Anthony Arend is a professor of government and foreign service and senior adviser to the dean of the Walsh School of Foreign Service. In 2017, he received the John Carroll Award from the Georgetown University Alumni Association. His research and teaching focus on international law, national security law, international legal theory, and human rights. He has published seven books, including Legal Rules and International Society, International Law and the Use of Force, and Human Dignity and the Future of Global Institutions.
Emily Francomano is a professor in the Department of Spanish and Portuguese, senior scholar for the digital humanities in the Center for New Designs in Learning and Scholarship, and core faculty member of the Comparative Literature and Medieval Studies Programs. Her scholarly interests focus on the intersections of medieval and early modern literature, translation, gender studies, manuscript culture, and book history. Her works include The Prison of Love: Romance, Translation, and the Book in the Sixteenth Century; The Triumph of Ladies / Triunfo de las donas; and Wisdom and Her Lovers in Medieval and Early Modern Hispanic Literature.
Anne O’Neil Henry is an associate professor of French and Francophone studies. Her research and teaching focus on the popular literature and culture of nineteenth-century France. In addition to articles on commercial literature, the Parisian universal expositions, and Victor Hugo, she is the author of Mastering the Marketplace: Popular Literature in Nineteenth-Century France, a book that examines how authors navigated the new literary marketplace, and coeditor of French Cultural Studies for the Twenty-First Century.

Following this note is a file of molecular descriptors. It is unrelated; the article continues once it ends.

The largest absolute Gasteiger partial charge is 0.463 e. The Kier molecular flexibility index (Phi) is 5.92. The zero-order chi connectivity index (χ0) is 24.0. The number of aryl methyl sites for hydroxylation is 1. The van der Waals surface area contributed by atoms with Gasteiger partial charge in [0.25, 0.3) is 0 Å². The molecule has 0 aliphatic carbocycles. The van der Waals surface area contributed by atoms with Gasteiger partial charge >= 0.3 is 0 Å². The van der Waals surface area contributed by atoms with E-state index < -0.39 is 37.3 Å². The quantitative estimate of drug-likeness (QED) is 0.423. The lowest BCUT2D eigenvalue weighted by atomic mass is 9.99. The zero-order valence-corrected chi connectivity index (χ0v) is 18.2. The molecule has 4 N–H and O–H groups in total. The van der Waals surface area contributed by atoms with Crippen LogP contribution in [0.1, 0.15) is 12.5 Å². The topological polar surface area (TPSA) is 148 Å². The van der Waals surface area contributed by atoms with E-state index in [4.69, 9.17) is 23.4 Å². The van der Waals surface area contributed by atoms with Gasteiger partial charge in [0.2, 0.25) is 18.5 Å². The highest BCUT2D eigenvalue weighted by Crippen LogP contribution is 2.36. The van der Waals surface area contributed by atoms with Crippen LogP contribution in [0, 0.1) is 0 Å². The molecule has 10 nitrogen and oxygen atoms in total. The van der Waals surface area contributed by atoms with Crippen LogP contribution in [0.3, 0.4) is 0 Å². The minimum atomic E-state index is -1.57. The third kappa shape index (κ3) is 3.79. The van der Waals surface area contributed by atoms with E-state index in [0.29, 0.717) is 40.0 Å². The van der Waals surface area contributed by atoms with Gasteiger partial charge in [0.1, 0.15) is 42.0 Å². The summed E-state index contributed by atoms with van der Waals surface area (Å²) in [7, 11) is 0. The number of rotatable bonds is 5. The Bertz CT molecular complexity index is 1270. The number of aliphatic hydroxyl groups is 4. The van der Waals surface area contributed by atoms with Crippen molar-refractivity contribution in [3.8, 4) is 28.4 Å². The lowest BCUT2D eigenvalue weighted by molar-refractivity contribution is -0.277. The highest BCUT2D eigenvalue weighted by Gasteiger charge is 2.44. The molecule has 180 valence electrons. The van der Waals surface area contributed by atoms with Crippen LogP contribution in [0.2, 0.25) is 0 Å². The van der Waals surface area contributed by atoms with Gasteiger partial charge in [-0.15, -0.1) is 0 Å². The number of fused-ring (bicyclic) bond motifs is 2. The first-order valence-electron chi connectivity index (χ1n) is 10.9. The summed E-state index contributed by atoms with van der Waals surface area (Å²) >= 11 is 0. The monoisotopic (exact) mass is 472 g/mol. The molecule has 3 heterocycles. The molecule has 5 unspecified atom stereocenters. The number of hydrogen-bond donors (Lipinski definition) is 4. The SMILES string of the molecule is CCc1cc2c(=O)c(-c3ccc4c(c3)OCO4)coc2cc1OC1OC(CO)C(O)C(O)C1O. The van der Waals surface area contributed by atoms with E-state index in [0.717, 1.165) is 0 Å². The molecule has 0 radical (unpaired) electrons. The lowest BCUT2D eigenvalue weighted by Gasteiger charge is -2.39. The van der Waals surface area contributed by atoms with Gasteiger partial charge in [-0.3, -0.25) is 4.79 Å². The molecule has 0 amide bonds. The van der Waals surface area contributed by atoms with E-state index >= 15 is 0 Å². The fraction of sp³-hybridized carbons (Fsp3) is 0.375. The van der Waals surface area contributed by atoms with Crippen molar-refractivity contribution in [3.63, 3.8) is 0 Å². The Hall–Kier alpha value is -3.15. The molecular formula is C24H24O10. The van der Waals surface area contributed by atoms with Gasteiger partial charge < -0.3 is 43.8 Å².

Terrence L. Johnson is associate professor of religion and politics in the Department of Government, affiliate faculty member of the Department of African American Studies, and a senior faculty fellow at the Berkley Center for Religion, Peace, and World Affairs. His research interests include African American political thought and American religions and ethics. He is the author of We Testify with Our Lives: How Religion Transformed Radical Thought from Black Power to Black Lives Matter ; coauthor of Blacks and Jews: An Introduction to a Dialogue; and author of Tragic Soul-Life: W. E. B. Du Bois and the Moral Crisis Facing American Democracy.
Terry Pinkard is a University Professor in the Department of Philosophy. His research and teaching focus on exploring the German tradition in philosophy from Kant to the present, social and political philosophy, and continental philosophy. He has contributed to The Oxford Handbook of the History of Ethics, The Cambridge Companion to Hegel and Nineteenth-Century Philosophy, and The Routledge Encyclopedia of Twentieth-Century Philosophy. His most recent books are Does History Make Sense?; Hegel’s Naturalism: Mind, Nature, and the Final Ends of Life; and German Philosophy 1760–1860: The Legacy of Idealism.
Adam Rothman is a professor in the Department of History. His research and teaching focus on the history of slavery and emancipation in the nineteenth-century United States. He has written numerous reviews, articles, and essays as well as two books on American slavery, Slave Country: American Expansion and the Origins of the Deep South; and Beyond Freedom’s Reach: A Kidnapping in the Twilight of Slavery. He is a recipient of Georgetown University's Distinguished Achievement in Research Award.